Wednesday, 18 September 2013

Top mistakes on court movement

Problem and solutions related to court movement

Court movement is on the top 5 basic skills you need to develop in order to amp up your squash.
Lack of proper training get shown pretty obviously by the following mistakes.
  • Moving too much
  • Moving oblique
  • Going too near the side wall

Moving too much

Movement on court should flow and be as efficient as possible.
Probably the most hurtful advantage to a player who has a lot of stamina is the fact that he moves too much.

By constantly running a player can reach the opponent's shots, yet only by moving with complete control and uttermost efficiency can a player take control of the game.

When playing most players tend to run toward the ball just as an automatic reaction, instead try to plan your movement in a way that makes you able to reach the ball with the least effort and the most efficiency.

As i said often: Court movement is the skill of being able to move efficiently toward the ball in a way that lets you make a drive and eventually choose not to.

The habit of moving too much on court has many consequences: it cause the player to consume more energy, it forces the player to position himself in a way that is not optimal (which makes the shots inaccurate), it causes the player to rush to balls that he could otherwise reach without any effort (such as in situations that are related to the triangle theory, in which waiting causes your opponent to place himself in a position that is unfavourable).

Running too much causes also the mistake of staling in the T, which consists of a player reaching the T too soon, and then staying there with his feet on the ground, which causes to loose momentum and therefore causes the next sprint to be slower and more energy costly.

Solution: Take the effort of learning proper court movement, try to walk constantly instead of sprinting and stopping.
Move slower when you are close to reaching the T to make sure that you keep your momentum.
Realise that some shots are more effective if you wait on them.
Take big steps, especially the last one when reaching the ball.

Moving oblique

The tendency to go straight toward the ball has its maximum expression in moving oblique.
Whenever you move oblique you end up placing your body in a position that doesn't allow you much choice.
This movement pattern has many consequences depending on the level of the player.

At starting level this will force you to make every shot as a cross-court. You will always have your body slightly oriented toward the front wall and that will cause you to make a cross-court as i explain in the body shot theory.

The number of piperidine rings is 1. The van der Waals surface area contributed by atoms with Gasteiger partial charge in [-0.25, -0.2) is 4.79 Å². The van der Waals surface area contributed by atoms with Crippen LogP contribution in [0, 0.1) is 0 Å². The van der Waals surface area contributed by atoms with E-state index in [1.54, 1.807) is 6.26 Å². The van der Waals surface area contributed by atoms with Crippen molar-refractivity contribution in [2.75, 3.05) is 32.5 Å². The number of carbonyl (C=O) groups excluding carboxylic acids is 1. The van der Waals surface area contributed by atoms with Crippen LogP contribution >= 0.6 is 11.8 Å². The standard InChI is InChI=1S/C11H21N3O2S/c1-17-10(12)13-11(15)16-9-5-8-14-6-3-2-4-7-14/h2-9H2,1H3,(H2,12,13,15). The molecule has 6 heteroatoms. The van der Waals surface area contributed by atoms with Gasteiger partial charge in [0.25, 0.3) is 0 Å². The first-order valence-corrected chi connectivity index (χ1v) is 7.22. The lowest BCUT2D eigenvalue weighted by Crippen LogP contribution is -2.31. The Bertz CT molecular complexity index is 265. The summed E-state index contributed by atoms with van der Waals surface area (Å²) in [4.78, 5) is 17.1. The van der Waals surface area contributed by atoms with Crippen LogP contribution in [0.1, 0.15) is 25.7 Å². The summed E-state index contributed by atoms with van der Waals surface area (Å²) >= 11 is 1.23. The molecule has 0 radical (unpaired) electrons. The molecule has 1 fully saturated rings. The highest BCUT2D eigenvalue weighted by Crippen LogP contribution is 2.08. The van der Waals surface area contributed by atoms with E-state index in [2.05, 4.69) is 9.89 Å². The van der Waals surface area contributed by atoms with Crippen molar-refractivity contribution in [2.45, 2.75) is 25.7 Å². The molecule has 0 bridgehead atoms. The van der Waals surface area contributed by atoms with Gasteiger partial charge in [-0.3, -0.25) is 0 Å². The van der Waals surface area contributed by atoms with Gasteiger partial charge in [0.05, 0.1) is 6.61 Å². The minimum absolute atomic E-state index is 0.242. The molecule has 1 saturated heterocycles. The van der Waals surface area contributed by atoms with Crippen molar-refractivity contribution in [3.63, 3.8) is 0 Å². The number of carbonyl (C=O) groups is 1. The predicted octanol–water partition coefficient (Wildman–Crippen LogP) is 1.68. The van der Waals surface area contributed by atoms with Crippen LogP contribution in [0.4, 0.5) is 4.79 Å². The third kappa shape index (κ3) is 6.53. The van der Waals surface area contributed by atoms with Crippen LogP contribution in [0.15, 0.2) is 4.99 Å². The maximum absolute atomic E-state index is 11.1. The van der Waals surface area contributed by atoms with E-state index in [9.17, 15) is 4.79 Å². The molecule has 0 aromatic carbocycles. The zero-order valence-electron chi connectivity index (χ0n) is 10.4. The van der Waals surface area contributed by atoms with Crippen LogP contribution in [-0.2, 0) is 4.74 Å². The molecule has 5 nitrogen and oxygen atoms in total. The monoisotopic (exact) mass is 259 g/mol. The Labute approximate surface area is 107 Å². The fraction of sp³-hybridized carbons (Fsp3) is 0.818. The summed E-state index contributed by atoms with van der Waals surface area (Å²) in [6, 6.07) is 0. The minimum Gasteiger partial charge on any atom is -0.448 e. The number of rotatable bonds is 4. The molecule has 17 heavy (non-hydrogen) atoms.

At higher levels moving oblique will cause you to:
  • Reduce your precision because your body is oriented in an improper way.
  • Move too close to the side wall, especially against short shots (such as the drop), by moving oblique the last part of your swing will inevitably hit the side wall, making it harder to hit the ball.
Solution: You should move by staying in the center relative to the sidewall as much as you can and move toward the side only if the ball is good enough.

To make this movement trajectory a habit i suggest that you take a little amount of time every single time you go in the court to do some ghosting as I explain it in the court movement video.

Moving too near the side wall

As I've shown in the court movement video, the swing in squash should be done with an extended arm, this gives you the chance of reaching the side wall by doing only one step from the center.
However if you don't practice maintaining the proper distance from the side wall (as shown in the image below)

You will come too close to the side wall and smash your racket.
This is costly (for the racket), energy draining (as the time goes by you end up running twice as much as you should have), and it ultimately hinders the chances that you recover the ball.

Solution: Extend your arm and move toward the side wall. Place your racket against the side wall while maintaining the extended arm, now watch your front foot (left in the right side of the court, right on the left side of the court).
You must never move inside the area that is covered by the length of your arm.
To make this a habit try to do this simple reminder everytime you fail to recover a ball that is tightly near the side wall.